(Emphasis added.) The courts have accepted the proposition that an agency hearing officer's authority to render initial decisions does not relegate the reviewing council within the agency to the role of an appellate court. See Beavers v. Secretary of Health, Education and Welfare, 577 F.2d 383, 386 (6th Cir. 1978); Lorraine Journal Co. v. FCC, 351 F.2d 824, 828 (D.C. Cir. 1965), cert. denied sub nom. W.W.I.Z., Inc. v. FCC, 383 U.S. 967, 86 S. Ct. 1272, 16 L. Ed. 2d 308 (1966). We hold that on any matter committed to the absolute discretion of the SSA, the Appeals Council may substitute its judgment for that of the ALJ and the federal courts have no jurisdiction to review that action. Since 20 C.F.R. Sec. 404.937(c) (1980) permitted the ALJ to dismiss an untimely hearing request, the Appeals Council could properly reopen the ALJ's good cause determination and dismiss the request for review if it determined that good cause did not exist. It is as if the hearing before the ALJ on the merits of Mrs. White's claim never took place. Therefore, the reconsideration determination from 1977 stands as the last determination on the merits. Because the appeal from the reconsideration determination was out of time, this Court has no subject matter jurisdiction to review Mrs. White's claim under 42 U.S.C. § 405(g).

Finally, Mrs. White argues that the Appeals Council violated her right to due process by failing to notify her that it would review the ALJ's good cause determination. She relies upon Giacone v. Schweiker, 656 F.2d 1238, which found a constitutional basis for jurisdiction in the failure of the ALJ to notify an unrepresented claimant of his need to establish good cause for late filing and in other misleading conduct of SSA employees. The instant case is not comparable. Mrs. White was not misled by agency personnel regarding her need to establish good cause for filing late. She had a lawyer who presented reasons for the delay. Because the ALJ found that good cause had been established and because Mrs. White is deemed to know that SSA regulations permit the Appeals Council to reopen any determination by the ALJ, she had notice that the good cause determination was potentially an issue in her case before the Appeals Council. Finally, she presented evidence of good cause for her delay to the ALJ; the evidence was in the record and was reviewed by the Appeals Council. It would be good practice for the Appeals Council to notify a claimant that it is considering reopening the good cause issue--a practice it apparently now follows--but we cannot say the Due Process Clause requires that a claimant be notified and be given a chance to reargue the good cause issue before the Appeals Council. See generally Mathews v. Eldridge, 424 U.S. 319, 348-49, 96 S. Ct. 893, 909, 47 L. Ed. 2d 18 (1976).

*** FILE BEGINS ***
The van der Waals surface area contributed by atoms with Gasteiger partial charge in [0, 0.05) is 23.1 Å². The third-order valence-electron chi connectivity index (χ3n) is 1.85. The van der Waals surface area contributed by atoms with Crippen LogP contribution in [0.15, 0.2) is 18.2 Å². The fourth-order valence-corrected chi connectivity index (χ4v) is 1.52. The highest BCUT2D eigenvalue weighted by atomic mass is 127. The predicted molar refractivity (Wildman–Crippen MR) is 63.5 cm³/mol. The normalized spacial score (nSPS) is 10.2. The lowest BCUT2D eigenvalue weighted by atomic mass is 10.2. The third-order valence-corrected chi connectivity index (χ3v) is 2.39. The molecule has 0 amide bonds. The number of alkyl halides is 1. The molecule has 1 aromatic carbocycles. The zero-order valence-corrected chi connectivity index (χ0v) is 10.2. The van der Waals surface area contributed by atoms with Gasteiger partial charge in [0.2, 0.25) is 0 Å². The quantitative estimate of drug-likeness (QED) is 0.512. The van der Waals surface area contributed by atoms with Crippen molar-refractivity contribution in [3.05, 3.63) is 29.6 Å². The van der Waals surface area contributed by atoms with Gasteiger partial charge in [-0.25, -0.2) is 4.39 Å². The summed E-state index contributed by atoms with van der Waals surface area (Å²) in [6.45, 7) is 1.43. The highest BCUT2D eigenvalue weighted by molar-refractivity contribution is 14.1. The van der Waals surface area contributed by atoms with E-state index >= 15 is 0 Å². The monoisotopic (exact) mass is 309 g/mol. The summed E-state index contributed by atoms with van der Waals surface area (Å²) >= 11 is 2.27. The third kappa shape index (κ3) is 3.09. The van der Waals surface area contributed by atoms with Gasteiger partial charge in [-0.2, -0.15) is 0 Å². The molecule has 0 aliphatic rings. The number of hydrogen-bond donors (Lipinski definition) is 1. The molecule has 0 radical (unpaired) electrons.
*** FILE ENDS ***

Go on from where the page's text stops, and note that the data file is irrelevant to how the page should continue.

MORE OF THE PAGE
AFFIRMED.

 *

Honorable Bruce S. Jenkins, United States District Judge for the District of Utah, sitting by designation